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TEACH FOR INDIA
The World Health Organisation recommends that children between the age of five and 17 should accumulate at least an hour of moderate-to-vigorous intensity physical activity daily. However, many childr...
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A space for motivation, innovation and creativity.
His organisation Samait Shala has an inspiring mission.
It's a frigid winter day in Srinagar, where political conflict has brought life to a standstill and shows no signs of abating. Children in the state of Jammu and Kashmir, who haven't seen the inside o...
Teach For India
A new regime for education.
An arts-based learning initiative that's using music to drive change.
One day while playing with her friends back at her village, Irshana decided to hide in a nearby train. Tired from all the running around, she fell asleep in the train as she waited for her friends to come and find her. When she woke up hours later, the train was moving. Panic-struck, she started to cry. She later came to know that the train was headed to Delhi…
In 2013, Deeganta Dutta, an MBA from IIM Calcutta, had just finished his sixth year as a consultant in the pharmaceutical and biotechnology sectors. It might seem unlikely that he would then begin working closely with Nidhi Lamba, a bioscience graduate trained in theatre from the National School of Drama, but as Teach For India Fellows, this is precisely the sort of experience they anticipated. In fact, it is unique collaborations like these that lead to amazing initiatives like Project Aarzoo.
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Meet 28-year-old Lewitt Somarajan, the “happy go lucky” founder and CEO of LIFE (Learning Is Fun & Experiential) Labs -- an organization that envisions a world in which every child gets an education not by rote but by way of inquiry-based teaching and learning practices.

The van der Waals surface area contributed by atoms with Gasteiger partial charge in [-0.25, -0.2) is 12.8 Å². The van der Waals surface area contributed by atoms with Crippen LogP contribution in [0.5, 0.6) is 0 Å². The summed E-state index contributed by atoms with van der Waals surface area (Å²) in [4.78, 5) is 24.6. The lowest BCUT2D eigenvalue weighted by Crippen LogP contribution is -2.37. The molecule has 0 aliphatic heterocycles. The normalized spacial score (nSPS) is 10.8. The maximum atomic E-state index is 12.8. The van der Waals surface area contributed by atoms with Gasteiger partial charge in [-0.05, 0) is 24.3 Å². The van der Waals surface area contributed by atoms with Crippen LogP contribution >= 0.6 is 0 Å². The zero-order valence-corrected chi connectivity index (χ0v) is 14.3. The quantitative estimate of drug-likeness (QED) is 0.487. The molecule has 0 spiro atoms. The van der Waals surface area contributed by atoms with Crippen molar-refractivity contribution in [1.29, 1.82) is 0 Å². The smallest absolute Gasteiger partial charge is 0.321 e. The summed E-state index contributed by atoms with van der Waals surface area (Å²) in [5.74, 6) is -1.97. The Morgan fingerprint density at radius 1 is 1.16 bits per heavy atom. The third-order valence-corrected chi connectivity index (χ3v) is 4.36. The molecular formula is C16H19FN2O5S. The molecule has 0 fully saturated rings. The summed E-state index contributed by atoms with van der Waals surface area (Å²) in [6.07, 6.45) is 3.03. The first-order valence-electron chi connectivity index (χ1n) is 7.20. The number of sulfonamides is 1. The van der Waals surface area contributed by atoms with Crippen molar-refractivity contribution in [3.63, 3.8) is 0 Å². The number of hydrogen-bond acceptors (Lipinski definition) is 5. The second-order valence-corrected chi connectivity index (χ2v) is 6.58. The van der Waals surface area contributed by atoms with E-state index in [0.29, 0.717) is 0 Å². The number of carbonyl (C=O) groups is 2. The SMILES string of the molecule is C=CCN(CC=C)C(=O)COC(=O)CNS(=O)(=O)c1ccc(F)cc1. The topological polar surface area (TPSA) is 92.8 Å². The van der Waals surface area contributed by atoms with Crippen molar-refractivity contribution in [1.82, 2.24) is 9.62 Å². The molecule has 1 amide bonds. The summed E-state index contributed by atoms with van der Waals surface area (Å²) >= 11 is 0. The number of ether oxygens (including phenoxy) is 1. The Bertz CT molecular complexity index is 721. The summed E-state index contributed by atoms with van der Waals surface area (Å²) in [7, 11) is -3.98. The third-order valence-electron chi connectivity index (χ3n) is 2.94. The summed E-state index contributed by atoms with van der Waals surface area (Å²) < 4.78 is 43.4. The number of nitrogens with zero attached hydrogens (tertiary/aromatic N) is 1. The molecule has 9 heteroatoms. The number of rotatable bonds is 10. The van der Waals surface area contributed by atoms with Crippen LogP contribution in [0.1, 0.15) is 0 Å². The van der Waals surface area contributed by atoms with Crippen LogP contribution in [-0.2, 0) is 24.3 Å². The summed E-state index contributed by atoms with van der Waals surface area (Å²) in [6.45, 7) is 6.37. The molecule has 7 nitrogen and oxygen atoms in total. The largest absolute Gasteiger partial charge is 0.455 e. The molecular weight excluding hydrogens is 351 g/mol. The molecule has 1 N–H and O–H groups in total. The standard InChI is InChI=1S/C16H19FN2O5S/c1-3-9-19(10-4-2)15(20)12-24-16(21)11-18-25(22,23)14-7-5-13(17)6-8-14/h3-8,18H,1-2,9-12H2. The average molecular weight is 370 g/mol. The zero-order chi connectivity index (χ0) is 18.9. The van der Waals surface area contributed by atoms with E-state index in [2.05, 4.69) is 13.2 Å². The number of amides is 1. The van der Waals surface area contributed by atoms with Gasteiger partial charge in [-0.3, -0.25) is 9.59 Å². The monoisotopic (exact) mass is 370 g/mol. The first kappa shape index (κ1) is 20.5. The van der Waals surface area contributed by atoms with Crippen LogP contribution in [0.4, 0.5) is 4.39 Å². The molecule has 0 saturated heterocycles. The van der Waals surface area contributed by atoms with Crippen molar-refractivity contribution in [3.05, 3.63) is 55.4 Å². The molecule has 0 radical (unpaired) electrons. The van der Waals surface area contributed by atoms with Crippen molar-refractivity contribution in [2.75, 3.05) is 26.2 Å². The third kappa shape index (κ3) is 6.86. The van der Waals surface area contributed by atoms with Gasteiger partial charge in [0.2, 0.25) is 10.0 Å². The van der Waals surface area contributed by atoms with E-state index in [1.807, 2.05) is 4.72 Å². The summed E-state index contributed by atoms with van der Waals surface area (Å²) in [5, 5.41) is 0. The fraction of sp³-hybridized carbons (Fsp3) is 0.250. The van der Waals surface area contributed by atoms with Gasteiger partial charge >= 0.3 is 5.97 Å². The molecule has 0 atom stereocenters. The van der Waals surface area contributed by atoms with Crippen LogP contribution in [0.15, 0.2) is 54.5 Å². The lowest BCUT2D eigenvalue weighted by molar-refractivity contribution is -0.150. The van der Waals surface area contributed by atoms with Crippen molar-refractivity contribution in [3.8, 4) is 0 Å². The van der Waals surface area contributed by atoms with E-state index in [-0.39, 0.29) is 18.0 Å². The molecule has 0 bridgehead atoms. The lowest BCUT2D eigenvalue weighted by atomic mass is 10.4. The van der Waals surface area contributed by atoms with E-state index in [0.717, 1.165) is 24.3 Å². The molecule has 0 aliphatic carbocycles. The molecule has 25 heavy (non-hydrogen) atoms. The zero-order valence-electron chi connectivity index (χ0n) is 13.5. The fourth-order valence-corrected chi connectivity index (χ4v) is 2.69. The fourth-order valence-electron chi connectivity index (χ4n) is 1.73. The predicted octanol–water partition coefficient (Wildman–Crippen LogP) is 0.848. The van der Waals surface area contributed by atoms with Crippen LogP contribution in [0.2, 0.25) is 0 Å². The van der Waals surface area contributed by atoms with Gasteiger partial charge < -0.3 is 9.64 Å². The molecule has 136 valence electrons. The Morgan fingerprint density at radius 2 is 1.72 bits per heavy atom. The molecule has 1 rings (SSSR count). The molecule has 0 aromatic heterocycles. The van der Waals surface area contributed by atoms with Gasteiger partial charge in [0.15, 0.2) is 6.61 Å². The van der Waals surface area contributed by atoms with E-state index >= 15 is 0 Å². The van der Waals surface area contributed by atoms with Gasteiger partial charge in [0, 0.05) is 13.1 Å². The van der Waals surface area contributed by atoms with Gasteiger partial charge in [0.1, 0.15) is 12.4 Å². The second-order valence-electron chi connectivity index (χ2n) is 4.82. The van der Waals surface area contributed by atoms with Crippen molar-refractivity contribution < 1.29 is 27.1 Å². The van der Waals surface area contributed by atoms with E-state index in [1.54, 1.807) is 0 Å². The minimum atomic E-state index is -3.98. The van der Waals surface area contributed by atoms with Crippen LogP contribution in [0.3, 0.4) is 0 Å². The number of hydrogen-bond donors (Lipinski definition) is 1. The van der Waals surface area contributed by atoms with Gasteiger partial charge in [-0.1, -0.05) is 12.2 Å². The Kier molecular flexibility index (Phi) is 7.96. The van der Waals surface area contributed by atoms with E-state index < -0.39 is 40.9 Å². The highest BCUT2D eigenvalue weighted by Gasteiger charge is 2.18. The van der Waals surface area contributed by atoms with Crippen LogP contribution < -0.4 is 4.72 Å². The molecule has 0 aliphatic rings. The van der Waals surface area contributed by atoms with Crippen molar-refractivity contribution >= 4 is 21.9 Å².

"Ten years ago, people were critiquing me for my choices, asking why I wasn't an engineer at Infosys or TCS," says Sathyanand Swaminathan, who began his career in the development sector more than a decade ago. Today, he's thriving. He's a manager with Karadi Path, an innovative non-profit organization that provides language-learning programs to more than 1200 schools across India. "Working in the social sector is considered a viable career option today. It was previously a rich man's hobby. It's now a respectable choice," he says.
Just For Kicks
Just criticizing ill-performing teachers isn't a solution; we must go beyond that. A well-crafted incentive structure which rewards expected behaviour and discourages unacceptable conduct must be put in place. Introducing variable pay into the salary package of the staff is something to start with--linking the same with student outcomes would be a game-changer.
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In 2011, Neha Sahu co-founded Just For Kicks--an initiative that provided kids from low-income schools a platform to play football and apply learnings from the experience to academics. Today, there are more than 160 participating teams from both Teach For India as well as other miscellaneous low-income private and government schools.
Teach For India
In a country where humility is fashionable only if you're Rahul Dravid and the objective of most discussions seems to be to win, a spirit of inquiry and openness to feedback that is the core of every healthy debate, is lacking. These are symptoms of a larger problem -- our culture dictates that the aggressor largely be forgiven, even celebrated, as long as he wins the fight.
They will have compassion for all fellow beings. They'll bring love, respect and understanding to everyone around them and will enthusiastically stand up against any kind of discrimination.